The Facts About Unpaid Internships

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Baltimore Workers’ Compensation Lawyers discuss unpaid internships and how workplace injuries are handled. Unpaid internships can be mutually beneficial for both the employer and the intern. The employer is able to recruit skilled and motivated workers without having to pay a them salary. The intern can gain valuable experience in their chosen field, and have the opportunity to network and make professional connections that can open doors when they are seeking full-time employment.

Even though unpaid interns do not receive a salary, they do have some of the same rights as paid employees. It is important that businesses who “employ” unpaid interns understand the laws surrounding internships, both at the state and federal level.

According to Maryland employment law, the following characteristics define an intern:

  • An individual who has been brought in on a temporary basis. The employer has made no commitment to offer a permanent position at the completion of the internship.
  • An individual who does not receive a paycheck for his or her work
  • An individual who is working in order to obtain valuable job training and experience, but it not replacing an existing employee
  • Someone who is supervised by a paid employee

Laws Against Discrimination

Unpaid interns have many of the same protections as paid employees when it comes to discrimination. For example, employers may not discriminate against an unpaid intern due to his or her race, sex, religion, or other protected classes. In addition, employers must make the appropriate accommodations for interns who are disabled, so that they can perform their work to the best of their ability.

The federal laws that protect unpaid interns are very similar to the Maryland state laws. For example, unpaid internships must meet the following criteria, according to the Department of Labor (DOL):

  • Interns should receive training similar to what they would learn in an educational setting.
  • The position is meant to benefit the intern.
  • The intern should not replace a paid employee.
  • All interns should be supervised by an employee.
  • It should be clear that the internship does not guarantee an employment position when the internship is complete.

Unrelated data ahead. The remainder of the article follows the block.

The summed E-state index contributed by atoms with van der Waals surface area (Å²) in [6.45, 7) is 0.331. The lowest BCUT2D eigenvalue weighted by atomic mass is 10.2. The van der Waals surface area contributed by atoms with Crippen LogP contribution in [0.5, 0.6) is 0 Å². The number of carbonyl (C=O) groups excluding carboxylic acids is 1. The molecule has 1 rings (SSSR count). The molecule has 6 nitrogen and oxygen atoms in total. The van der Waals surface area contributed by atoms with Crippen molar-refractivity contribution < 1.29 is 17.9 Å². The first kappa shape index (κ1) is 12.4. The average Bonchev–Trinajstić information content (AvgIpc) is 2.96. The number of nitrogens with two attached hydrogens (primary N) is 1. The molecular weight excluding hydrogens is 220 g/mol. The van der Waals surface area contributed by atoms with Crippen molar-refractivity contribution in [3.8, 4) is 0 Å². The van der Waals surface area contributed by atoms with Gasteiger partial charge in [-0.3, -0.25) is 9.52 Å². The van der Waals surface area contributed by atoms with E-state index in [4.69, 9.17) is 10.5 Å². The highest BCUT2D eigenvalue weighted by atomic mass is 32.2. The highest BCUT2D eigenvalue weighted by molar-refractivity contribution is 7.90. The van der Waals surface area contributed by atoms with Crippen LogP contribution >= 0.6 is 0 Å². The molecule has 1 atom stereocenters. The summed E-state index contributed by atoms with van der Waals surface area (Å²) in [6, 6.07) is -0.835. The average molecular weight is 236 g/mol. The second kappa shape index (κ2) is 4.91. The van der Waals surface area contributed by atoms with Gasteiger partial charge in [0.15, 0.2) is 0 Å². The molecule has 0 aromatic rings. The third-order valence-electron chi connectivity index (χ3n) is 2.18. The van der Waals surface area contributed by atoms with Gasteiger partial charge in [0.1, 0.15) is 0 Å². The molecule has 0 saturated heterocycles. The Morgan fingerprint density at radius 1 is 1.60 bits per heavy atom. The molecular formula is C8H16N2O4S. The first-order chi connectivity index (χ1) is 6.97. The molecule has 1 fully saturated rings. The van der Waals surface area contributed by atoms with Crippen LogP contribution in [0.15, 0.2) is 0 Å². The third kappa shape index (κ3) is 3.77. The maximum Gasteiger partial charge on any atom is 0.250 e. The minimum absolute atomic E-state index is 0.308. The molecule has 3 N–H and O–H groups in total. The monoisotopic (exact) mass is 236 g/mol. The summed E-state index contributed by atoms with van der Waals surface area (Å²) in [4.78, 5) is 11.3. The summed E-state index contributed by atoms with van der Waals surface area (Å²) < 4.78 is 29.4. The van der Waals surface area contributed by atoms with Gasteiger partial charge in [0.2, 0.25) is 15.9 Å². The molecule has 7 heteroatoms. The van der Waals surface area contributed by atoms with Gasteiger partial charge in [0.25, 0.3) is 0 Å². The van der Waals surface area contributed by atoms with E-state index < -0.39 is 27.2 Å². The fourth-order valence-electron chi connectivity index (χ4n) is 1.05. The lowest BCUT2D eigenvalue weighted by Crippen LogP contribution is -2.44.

• The employer and the intern should be clear that the internship is unpaid.

Even though they are unpaid, interns are still entitled to Workers’ Compensation benefits if they are injured on the job, or performing any work-related duty, just like paid employees.

Internship Terms and Conditions

Because unpaid internship programs are beneficial to both parties, it is likely that they will continue. However, there are strategies that businesses might consider to help them avoid legal issues.

For example, employers may want to consider compensating their interns, or setting up programs with colleges and universities where interns would receive credits for the internship.

To avoid confusion, employers should put the terms and conditions of the internship in writing and forward a copy to the intern. The letter should include the number of days and hours that the intern will be expected to work, as well as formal beginning and end dates.

Baltimore Workers’ Compensation Lawyers at LeViness, Tolzman & Hamilton Represent Interns Who Have Been Injured at Work

If you were injured on the job while working as an unpaid intern, contact the Baltimore Workers’ Compensation lawyers at LeViness, Tolzman & Hamilton as soon as possible. We will work closely with you to ensure that your rights are protected and that you receive the financial benefits you are entitled to receive. Employment issues can be extremely complex, and we will address all of your questions and concerns. To schedule a free, confidential consultation, call us today at 844-556-4LAW (4529) or contact us online.